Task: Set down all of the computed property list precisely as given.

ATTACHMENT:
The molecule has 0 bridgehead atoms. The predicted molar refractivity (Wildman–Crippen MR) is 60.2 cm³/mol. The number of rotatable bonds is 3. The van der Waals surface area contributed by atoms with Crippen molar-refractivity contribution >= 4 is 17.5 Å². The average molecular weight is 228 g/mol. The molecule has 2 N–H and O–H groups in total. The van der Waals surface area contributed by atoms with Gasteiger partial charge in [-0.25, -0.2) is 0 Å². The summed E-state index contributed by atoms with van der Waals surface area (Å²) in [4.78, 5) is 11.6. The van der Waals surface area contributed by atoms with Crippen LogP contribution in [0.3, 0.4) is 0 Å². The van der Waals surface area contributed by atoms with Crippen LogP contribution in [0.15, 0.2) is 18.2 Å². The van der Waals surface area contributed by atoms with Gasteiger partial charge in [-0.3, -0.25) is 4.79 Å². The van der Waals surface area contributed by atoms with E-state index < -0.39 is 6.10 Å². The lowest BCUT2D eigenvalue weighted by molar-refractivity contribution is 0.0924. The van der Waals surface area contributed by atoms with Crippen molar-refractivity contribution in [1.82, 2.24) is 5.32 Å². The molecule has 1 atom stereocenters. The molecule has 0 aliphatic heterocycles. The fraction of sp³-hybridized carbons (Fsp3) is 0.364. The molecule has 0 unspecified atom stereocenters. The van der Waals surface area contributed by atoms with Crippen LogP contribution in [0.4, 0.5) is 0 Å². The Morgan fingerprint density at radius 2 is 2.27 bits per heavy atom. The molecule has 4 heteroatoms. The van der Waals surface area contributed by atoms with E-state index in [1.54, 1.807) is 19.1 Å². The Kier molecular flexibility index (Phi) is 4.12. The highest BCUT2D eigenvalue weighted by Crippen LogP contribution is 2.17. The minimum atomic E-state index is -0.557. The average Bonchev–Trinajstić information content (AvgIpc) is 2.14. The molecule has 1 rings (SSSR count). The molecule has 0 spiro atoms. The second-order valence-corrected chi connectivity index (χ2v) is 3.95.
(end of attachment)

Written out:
The molecule has 0 bridgehead atoms. The predicted molar refractivity (Wildman–Crippen MR) is 60.2 cm³/mol. The number of rotatable bonds is 3. The van der Waals surface area contributed by atoms with Crippen molar-refractivity contribution >= 4 is 17.5 Å². The average molecular weight is 228 g/mol. The molecule has 2 N–H and O–H groups in total. The van der Waals surface area contributed by atoms with Gasteiger partial charge in [-0.25, -0.2) is 0 Å². The summed E-state index contributed by atoms with van der Waals surface area (Å²) in [4.78, 5) is 11.6. The van der Waals surface area contributed by atoms with Crippen LogP contribution in [0.3, 0.4) is 0 Å². The van der Waals surface area contributed by atoms with Crippen LogP contribution in [0.15, 0.2) is 18.2 Å². The van der Waals surface area contributed by atoms with Gasteiger partial charge in [-0.3, -0.25) is 4.79 Å². The van der Waals surface area contributed by atoms with E-state index < -0.39 is 6.10 Å². The lowest BCUT2D eigenvalue weighted by molar-refractivity contribution is 0.0924. The van der Waals surface area contributed by atoms with Crippen molar-refractivity contribution in [1.82, 2.24) is 5.32 Å². The molecule has 1 atom stereocenters. The molecule has 0 aliphatic heterocycles. The fraction of sp³-hybridized carbons (Fsp3) is 0.364. The molecule has 0 unspecified atom stereocenters. The van der Waals surface area contributed by atoms with Crippen LogP contribution in [0.4, 0.5) is 0 Å². The Morgan fingerprint density at radius 2 is 2.27 bits per heavy atom. The molecule has 4 heteroatoms. The van der Waals surface area contributed by atoms with E-state index in [1.54, 1.807) is 19.1 Å². The Kier molecular flexibility index (Phi) is 4.12. The highest BCUT2D eigenvalue weighted by Crippen LogP contribution is 2.17. The minimum atomic E-state index is -0.557. The average Bonchev–Trinajstić information content (AvgIpc) is 2.14. The molecule has 1 rings (SSSR count). The molecule has 0 spiro atoms. The second-order valence-corrected chi connectivity index (χ2v) is 3.95.